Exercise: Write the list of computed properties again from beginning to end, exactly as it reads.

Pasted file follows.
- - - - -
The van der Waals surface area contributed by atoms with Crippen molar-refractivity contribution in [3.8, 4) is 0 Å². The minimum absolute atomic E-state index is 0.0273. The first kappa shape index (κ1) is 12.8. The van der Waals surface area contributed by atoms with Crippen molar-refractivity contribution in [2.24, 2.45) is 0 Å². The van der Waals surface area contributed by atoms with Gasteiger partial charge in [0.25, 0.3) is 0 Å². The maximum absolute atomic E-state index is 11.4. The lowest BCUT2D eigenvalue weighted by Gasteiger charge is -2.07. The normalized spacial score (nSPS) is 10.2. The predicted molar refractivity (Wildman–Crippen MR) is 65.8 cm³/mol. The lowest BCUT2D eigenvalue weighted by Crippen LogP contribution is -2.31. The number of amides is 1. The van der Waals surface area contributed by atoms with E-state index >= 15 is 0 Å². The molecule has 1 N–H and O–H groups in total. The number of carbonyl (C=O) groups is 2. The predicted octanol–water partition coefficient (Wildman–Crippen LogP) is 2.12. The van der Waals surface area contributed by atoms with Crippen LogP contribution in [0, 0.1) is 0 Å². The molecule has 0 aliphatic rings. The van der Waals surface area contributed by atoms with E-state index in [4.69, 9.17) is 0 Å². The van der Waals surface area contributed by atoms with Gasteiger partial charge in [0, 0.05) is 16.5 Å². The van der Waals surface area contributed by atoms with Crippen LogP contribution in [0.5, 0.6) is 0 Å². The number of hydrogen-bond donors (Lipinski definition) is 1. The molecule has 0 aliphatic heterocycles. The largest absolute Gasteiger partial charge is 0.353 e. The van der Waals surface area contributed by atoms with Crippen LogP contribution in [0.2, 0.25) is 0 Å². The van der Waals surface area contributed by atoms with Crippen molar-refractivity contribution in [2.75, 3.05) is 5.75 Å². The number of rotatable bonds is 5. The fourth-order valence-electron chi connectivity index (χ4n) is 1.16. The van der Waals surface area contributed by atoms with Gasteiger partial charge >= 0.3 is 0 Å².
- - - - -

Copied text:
The van der Waals surface area contributed by atoms with Crippen molar-refractivity contribution in [3.8, 4) is 0 Å². The minimum absolute atomic E-state index is 0.0273. The first kappa shape index (κ1) is 12.8. The van der Waals surface area contributed by atoms with Crippen molar-refractivity contribution in [2.24, 2.45) is 0 Å². The van der Waals surface area contributed by atoms with Gasteiger partial charge in [0.25, 0.3) is 0 Å². The maximum absolute atomic E-state index is 11.4. The lowest BCUT2D eigenvalue weighted by Gasteiger charge is -2.07. The normalized spacial score (nSPS) is 10.2. The predicted molar refractivity (Wildman–Crippen MR) is 65.8 cm³/mol. The lowest BCUT2D eigenvalue weighted by Crippen LogP contribution is -2.31. The number of amides is 1. The van der Waals surface area contributed by atoms with E-state index >= 15 is 0 Å². The molecule has 1 N–H and O–H groups in total. The number of carbonyl (C=O) groups is 2. The predicted octanol–water partition coefficient (Wildman–Crippen LogP) is 2.12. The van der Waals surface area contributed by atoms with Crippen LogP contribution in [0, 0.1) is 0 Å². The molecule has 0 aliphatic rings. The van der Waals surface area contributed by atoms with E-state index in [4.69, 9.17) is 0 Å². The van der Waals surface area contributed by atoms with Gasteiger partial charge in [0, 0.05) is 16.5 Å². The van der Waals surface area contributed by atoms with Crippen LogP contribution in [0.5, 0.6) is 0 Å². The number of hydrogen-bond donors (Lipinski definition) is 1. The molecule has 0 aliphatic heterocycles. The largest absolute Gasteiger partial charge is 0.353 e. The van der Waals surface area contributed by atoms with Crippen LogP contribution in [0.2, 0.25) is 0 Å². The van der Waals surface area contributed by atoms with Crippen molar-refractivity contribution in [2.75, 3.05) is 5.75 Å². The number of rotatable bonds is 5. The fourth-order valence-electron chi connectivity index (χ4n) is 1.16. The van der Waals surface area contributed by atoms with Gasteiger partial charge >= 0.3 is 0 Å².